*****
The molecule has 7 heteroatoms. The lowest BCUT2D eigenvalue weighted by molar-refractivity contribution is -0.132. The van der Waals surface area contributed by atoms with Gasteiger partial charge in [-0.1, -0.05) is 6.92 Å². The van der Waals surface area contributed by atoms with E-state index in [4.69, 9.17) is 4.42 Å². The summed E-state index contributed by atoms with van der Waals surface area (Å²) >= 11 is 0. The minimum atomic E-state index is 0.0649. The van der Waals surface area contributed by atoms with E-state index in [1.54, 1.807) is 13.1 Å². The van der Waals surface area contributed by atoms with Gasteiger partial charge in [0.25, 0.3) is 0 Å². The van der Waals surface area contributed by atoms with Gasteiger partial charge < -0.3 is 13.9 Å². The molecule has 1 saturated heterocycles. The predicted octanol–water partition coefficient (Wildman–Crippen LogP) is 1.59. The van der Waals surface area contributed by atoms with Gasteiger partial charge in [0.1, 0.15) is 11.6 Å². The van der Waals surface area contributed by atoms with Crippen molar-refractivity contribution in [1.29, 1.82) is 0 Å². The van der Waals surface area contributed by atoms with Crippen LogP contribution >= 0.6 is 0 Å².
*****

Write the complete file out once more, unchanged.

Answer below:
The molecule has 7 heteroatoms. The lowest BCUT2D eigenvalue weighted by molar-refractivity contribution is -0.132. The van der Waals surface area contributed by atoms with Gasteiger partial charge in [-0.1, -0.05) is 6.92 Å². The van der Waals surface area contributed by atoms with E-state index in [4.69, 9.17) is 4.42 Å². The summed E-state index contributed by atoms with van der Waals surface area (Å²) >= 11 is 0. The minimum atomic E-state index is 0.0649. The van der Waals surface area contributed by atoms with E-state index in [1.54, 1.807) is 13.1 Å². The van der Waals surface area contributed by atoms with Gasteiger partial charge in [0.25, 0.3) is 0 Å². The van der Waals surface area contributed by atoms with Gasteiger partial charge < -0.3 is 13.9 Å². The molecule has 1 saturated heterocycles. The predicted octanol–water partition coefficient (Wildman–Crippen LogP) is 1.59. The van der Waals surface area contributed by atoms with Gasteiger partial charge in [0.1, 0.15) is 11.6 Å². The van der Waals surface area contributed by atoms with Crippen molar-refractivity contribution in [1.29, 1.82) is 0 Å². The van der Waals surface area contributed by atoms with Crippen LogP contribution >= 0.6 is 0 Å².